By Paula Schleis
Beacon Journal staff writer
Not that it's ever preferable to ask voters for money, but Macedonia's request for an additional quarter-percent income tax increase couldn't come at a more complicated time.
Since the start of the recession in 2007, 20 percent of the jobs in this northern Summit County community have evaporated, taking nearly $5 million in income tax revenue with them.
Finance Director Loren Sengstock has warned City Council that another $1.5 million hit is possible next year, and that 43 of the city's 169 employees would need to be laid off to balance the books at the end of 2011.
That number would include half the police force, half the fire department and half the service department.
So knowing the city needs a tax increase just to maintain current services, what's a mayor to say when the local school district asks him to support its 6.5-mill levy on the same ballot Nov. 2?
''They're one of our top five employers,'' Mayor Don Kuchta says of Nordonia Hills Schools. ''If they lose their levy and teachers get laid off, that's no good for us. We lose more income tax.''
And what's he to do when the Akron Metropolitan Area Transportation Study (AMATS) calls him to a meeting to discuss a resolution supporting a federal gas tax hike to fund road repairs?
''Fixing roads creates jobs,'' Kuchta says.
And what about the fact that Congress will not decide whether to extend a federal income tax cut until after the election, meaning taxpayers could face a tax hike of $2,000 or more next year?
Kuchta shrugs and shakes his head, and Sengstock gives voice to his mayor's frustration:
''We have no control over federal or state government. But voters have control over what we do locally, and they have to prioritize,'' he said.
Still, in times like these, city officials always hope state and federal authorities will put their needs on the back burner while local governments struggle to get back on their feet.
''We need them to buy us enough time to recover,'' Sengstock said.
Macedonia is asking for a three-year, quarter-percent increase in the city's income tax rate, which is currently 2 percent. The measure also would cap the income tax credit at 2 percent.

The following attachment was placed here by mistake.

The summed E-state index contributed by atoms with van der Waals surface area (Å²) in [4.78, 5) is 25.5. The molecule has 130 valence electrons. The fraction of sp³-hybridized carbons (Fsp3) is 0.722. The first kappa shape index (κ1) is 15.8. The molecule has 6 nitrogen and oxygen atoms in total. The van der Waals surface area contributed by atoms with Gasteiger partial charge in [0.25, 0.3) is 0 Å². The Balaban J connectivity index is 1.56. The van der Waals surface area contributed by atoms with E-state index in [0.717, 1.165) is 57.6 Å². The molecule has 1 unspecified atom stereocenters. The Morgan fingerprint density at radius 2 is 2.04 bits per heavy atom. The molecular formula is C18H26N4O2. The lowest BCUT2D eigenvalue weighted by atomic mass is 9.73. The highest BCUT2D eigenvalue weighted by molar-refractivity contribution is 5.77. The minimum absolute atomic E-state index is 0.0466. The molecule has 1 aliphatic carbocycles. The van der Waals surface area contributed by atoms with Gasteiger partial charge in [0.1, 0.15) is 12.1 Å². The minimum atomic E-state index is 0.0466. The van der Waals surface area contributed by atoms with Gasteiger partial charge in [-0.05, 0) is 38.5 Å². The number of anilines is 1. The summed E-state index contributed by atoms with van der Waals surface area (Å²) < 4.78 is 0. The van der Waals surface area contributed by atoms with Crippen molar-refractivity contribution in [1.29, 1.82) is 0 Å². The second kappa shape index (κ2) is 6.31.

That means virtually all employed residents would pay the increase, even if they work in communities like Akron, where they already pay 2.25 percent.
The increase would generate about $1.4 million a year.
Voters also are being asked to renew an expiring property tax levy that generates less than $600,000 a year. The renewal would not result in new taxes to homeowners.
For the first time, the city will promote the issue with signs on city property.
Kuchta said legal counsel advised the signs are legal as long as they don't ask voters to approve the issues but merely educate voters about their existence. The 4-foot by 8-foot signs will read: ''To support city services, Issues 35 and 36.''
Meanwhile, a political action committee formed to advocate for the taxes has launched a Web site (http://strongermacedonia.com) and is collecting donations to pay for mailers and newspaper ads.
The group has also scheduled a town hall to present the city's needs and take questions at 7 p.m. Oct. 12 at City Hall.
As city officials hope for the best but plan for the worst, Kuchta and Sengstock have been researching their options should either tax issue fail.
Kuchta said the city has a $500,000 emergency fund that council has refused to touch so far but could be used to postpone layoffs for up to six months. Still, that won't get the city through the end of next year.
Kuchta said he probably would refuse to lay off safety personnel altogether.
The forces are already down 21 percent, so to lose half of what remains of the police and fire departments would put them at 40 percent of where they were a few years ago.
A reduction in safety forces also threatens other revenue, Kuchta said, because the EMS contracts to provide services to other communities and police officers write the traffic tickets the mayor's court processes.
If it comes to that, Kuchta said, ''I'd rather the state take over.''
In such a case, a commission would be formed with three city positions and nine state representatives, with the mission of making recommendations to City Council on how to balance the budget. If City Council doesn't act, the state could take the city to court to force action, Sengstock said.
''We're dismantling the city,'' Sengstock said. ''We're at the core of city services, and beyond that core you have to ask if you can continue to provide services at all.''